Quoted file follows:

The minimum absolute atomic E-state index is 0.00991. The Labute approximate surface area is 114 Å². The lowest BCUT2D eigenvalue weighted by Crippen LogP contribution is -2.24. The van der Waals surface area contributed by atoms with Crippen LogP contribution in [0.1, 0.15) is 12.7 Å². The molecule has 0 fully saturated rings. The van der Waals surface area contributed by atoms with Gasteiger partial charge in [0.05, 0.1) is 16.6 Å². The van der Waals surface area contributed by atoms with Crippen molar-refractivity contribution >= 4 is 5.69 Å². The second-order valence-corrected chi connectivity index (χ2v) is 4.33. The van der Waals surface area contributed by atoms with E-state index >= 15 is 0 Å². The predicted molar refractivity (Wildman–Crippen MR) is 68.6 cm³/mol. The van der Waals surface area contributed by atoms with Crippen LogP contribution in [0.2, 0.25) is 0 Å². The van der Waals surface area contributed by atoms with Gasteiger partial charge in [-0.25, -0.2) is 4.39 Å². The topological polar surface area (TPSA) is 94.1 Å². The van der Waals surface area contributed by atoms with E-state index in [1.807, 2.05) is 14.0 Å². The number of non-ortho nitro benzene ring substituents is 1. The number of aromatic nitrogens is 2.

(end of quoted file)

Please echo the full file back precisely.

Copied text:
The minimum absolute atomic E-state index is 0.00991. The Labute approximate surface area is 114 Å². The lowest BCUT2D eigenvalue weighted by Crippen LogP contribution is -2.24. The van der Waals surface area contributed by atoms with Crippen LogP contribution in [0.1, 0.15) is 12.7 Å². The molecule has 0 fully saturated rings. The van der Waals surface area contributed by atoms with Gasteiger partial charge in [0.05, 0.1) is 16.6 Å². The van der Waals surface area contributed by atoms with Crippen molar-refractivity contribution >= 4 is 5.69 Å². The second-order valence-corrected chi connectivity index (χ2v) is 4.33. The van der Waals surface area contributed by atoms with E-state index >= 15 is 0 Å². The predicted molar refractivity (Wildman–Crippen MR) is 68.6 cm³/mol. The van der Waals surface area contributed by atoms with Crippen LogP contribution in [0.2, 0.25) is 0 Å². The van der Waals surface area contributed by atoms with Gasteiger partial charge in [-0.25, -0.2) is 4.39 Å². The topological polar surface area (TPSA) is 94.1 Å². The van der Waals surface area contributed by atoms with E-state index in [1.807, 2.05) is 14.0 Å². The number of non-ortho nitro benzene ring substituents is 1. The number of aromatic nitrogens is 2.